To this day, Padre Damasos continue to walk among us.
That was one of Tirso Cruz III’s realizations portraying the greedy and nefarious Spanish friar in“Maria Clara at Ibarra”—the hit GMA 7 series based on Jose Rizal’s “Noli Me Tangere” and “El Filibusterismo.”
Over the years, the said character has become synonymous with authority figures who abuse their power and oppress others for personal gain.
“Marami pa ring mga Padre Damaso sa panahon ngayon. I’m sure all of you will agree. But some of them are wolves in sheep’s clothing. They’re good at hiding their dark intentions,” he told the Inquirer in a virtual conference.
While the award-winning veteran actor is knowledgeable about the story of “Noli” and “El Fili,” it wasn’t until he played Damaso that he fully understood the kind of influence the character wielded, and how he exploited people’s beliefs and deference to authority.
“Filipinos by nature are God-fearing. So when we see people in religious habits, we give them respect, listen to them and believe what they say,” Tirso said.
“When I think about it during taping, I’m like, ‘Ganito pala ang power ng isang kagaya ni Damaso. I didn’t realize that this was the kind of influence he had on people around him because they saw him as a man of God—that was his coverup. And it took a while before people saw the real him,” he said.
As such, playing Damaso was quite the challenge.
“It was hard and interesting at the same time. You’re portraying someone who’s far from who you are, but you have to give life to it and perform properly. ‘Di puwedeng acting-acting lang. When I’m on the set, I’m Padre Damaso. You can’t be complacent, because you’re working with gifted actors and writers,” Tirso related.
“I’m thankful I got to play this role,” said the award-winning actor, who currently heads the Film Development Council of the Philippines. “And in a way, I’m happy that people are annoyed by my performance. That means I’m doing the job right.”
The fact that he had to deliver some of his lines in Spanish made the job even trickier.
“I had to study Spanish. Usually, we would just do the first two lines of our monologues in Spanish, but at times, we’re asked to do whole paragraphs to make the scenes feel more authentic. So we try as much as possible to say our lines with the right accent and expressions,” he said. “It’s fun and challenging.”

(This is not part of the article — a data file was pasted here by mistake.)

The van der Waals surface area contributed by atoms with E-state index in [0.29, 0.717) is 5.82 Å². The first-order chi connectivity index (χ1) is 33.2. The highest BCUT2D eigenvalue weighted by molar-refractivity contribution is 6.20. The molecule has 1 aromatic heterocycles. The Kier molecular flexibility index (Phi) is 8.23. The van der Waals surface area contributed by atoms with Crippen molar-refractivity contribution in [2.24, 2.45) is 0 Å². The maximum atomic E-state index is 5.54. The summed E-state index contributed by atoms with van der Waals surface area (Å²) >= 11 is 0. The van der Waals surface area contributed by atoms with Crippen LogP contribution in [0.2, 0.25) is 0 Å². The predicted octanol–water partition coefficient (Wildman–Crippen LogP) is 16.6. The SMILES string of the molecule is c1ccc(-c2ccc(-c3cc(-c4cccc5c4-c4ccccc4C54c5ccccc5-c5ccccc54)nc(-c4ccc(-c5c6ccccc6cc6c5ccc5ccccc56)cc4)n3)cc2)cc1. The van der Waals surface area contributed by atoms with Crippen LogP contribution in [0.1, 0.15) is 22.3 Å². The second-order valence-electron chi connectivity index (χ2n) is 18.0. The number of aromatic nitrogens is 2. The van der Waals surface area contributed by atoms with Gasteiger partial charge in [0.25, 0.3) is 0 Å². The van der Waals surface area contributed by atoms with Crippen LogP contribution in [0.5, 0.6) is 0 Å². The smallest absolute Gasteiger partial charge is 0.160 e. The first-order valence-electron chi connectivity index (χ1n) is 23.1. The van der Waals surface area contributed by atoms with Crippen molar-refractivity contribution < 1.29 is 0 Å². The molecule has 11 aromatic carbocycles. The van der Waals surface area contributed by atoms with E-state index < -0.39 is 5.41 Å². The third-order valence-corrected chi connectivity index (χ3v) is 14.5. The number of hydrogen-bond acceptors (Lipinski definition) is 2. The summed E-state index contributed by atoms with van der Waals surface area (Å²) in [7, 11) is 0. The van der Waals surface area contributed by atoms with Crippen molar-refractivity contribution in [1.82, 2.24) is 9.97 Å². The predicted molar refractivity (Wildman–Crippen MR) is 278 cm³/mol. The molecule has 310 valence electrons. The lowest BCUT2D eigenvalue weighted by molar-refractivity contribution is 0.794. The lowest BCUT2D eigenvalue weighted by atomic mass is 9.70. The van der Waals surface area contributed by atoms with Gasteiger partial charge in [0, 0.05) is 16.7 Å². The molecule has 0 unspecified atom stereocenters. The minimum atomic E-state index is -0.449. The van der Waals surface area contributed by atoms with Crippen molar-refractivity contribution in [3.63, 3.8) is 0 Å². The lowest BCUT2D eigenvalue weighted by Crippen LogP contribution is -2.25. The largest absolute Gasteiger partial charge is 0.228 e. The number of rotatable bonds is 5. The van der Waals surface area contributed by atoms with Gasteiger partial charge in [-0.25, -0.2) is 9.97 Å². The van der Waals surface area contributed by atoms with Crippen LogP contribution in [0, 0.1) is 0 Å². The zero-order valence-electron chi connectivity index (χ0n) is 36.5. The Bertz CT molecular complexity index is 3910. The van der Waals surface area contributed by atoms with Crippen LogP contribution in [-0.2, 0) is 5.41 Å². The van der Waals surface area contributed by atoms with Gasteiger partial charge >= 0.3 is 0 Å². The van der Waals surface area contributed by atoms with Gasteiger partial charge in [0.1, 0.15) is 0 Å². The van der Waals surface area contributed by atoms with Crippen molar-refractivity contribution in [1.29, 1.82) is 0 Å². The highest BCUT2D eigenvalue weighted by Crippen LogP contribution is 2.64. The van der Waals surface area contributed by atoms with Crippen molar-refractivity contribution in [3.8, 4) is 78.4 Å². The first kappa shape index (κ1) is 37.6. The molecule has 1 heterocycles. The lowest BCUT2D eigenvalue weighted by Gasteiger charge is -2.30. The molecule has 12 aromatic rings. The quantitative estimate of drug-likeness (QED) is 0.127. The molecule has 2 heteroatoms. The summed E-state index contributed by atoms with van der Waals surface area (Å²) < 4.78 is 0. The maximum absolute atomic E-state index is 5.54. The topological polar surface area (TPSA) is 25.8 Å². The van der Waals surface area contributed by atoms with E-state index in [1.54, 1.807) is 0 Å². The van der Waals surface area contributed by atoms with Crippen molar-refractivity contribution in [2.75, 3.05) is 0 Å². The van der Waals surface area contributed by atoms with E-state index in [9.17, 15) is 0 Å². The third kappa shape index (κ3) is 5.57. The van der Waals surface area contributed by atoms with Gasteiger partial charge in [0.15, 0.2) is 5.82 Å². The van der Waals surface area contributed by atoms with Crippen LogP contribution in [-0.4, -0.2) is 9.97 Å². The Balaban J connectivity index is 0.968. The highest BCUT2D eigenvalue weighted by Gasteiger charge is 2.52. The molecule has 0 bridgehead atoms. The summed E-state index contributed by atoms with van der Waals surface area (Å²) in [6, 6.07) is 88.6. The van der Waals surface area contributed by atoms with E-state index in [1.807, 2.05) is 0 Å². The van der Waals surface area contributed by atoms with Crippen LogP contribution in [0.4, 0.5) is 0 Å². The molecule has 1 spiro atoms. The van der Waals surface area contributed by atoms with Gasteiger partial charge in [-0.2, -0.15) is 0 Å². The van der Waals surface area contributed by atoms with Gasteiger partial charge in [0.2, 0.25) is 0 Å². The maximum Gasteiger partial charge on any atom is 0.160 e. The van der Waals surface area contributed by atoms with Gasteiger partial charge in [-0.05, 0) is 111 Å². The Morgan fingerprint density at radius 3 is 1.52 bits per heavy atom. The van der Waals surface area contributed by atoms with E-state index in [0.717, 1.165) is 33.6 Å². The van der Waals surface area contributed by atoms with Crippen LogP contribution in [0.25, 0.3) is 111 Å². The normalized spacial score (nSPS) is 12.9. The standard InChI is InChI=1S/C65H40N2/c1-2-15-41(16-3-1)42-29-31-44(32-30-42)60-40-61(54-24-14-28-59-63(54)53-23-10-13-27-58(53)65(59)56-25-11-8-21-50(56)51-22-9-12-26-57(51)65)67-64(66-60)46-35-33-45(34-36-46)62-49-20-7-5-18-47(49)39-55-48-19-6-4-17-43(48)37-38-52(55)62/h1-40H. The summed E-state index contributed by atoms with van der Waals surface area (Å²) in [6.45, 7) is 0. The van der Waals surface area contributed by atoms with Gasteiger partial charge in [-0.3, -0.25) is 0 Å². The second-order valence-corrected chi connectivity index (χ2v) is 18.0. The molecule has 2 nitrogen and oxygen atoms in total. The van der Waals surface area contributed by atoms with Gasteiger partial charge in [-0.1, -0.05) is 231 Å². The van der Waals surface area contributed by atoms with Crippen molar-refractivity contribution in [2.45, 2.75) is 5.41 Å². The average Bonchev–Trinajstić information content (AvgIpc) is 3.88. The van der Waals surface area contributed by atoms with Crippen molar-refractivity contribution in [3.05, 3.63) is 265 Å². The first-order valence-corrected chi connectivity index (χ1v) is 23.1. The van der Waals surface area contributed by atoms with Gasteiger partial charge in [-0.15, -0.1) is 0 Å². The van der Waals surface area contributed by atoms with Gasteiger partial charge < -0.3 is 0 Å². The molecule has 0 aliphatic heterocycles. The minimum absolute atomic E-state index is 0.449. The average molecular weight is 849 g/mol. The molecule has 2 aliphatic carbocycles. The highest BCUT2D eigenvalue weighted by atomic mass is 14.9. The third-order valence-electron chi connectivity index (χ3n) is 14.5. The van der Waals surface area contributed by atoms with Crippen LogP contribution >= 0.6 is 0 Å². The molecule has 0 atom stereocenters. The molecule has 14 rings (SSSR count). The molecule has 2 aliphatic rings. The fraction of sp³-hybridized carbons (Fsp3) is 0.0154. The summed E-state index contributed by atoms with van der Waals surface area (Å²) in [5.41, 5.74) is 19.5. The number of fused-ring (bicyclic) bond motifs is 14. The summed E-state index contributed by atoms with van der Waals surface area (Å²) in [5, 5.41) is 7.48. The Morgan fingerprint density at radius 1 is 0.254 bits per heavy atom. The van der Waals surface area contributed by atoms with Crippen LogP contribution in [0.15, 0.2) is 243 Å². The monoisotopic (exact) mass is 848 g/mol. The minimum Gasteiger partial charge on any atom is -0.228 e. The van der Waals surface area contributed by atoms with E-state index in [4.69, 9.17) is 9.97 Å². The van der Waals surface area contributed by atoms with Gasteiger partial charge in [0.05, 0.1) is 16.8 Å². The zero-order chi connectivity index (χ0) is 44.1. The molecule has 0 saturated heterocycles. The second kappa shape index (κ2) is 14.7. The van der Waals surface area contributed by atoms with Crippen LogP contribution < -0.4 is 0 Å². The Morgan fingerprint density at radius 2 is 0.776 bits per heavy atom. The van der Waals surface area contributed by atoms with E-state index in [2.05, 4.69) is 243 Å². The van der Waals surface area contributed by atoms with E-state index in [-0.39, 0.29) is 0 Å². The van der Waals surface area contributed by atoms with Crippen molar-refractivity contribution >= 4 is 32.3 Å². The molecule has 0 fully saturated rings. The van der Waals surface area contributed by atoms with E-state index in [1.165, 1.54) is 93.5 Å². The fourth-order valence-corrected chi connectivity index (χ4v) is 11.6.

Fortunately, he said, Tirso received some much needed guidance from director Zig Dulay. “His approach is innovative and daring in so many ways. When you first meet him, you won’t notice anything out of the ordinary. But once you observe how he works, you will be surprised by how beautiful his ideas and shots are once executed,” he said.
“He’s in tune with how we deliver our emotions and carry out our movements; he tells us if we need to add something or tone things down,” he added. “He’s very calm and collected. You won’t hear him shout. But his work really is impressive.”
But more than anything, Tirso’s fulfillment comes from knowing that “Maria Clara at Ibarra” has been making a positive impact on young people. “It’s an honor to be part of this show, because first and foremost, it’s written by our National Hero, Jose Rizal. That alone is enough reason to do this. Breathing life into a character he wrote is a big deal,” he said.
“I have also been getting feedback from parents, saying that their children are now developing a deeper interest in the books and the story. For me, our job as actors is not only to entertain people, but also to do projects that are educational, projects that will uplift people’s appreciation for better content,” Tirso said. INQ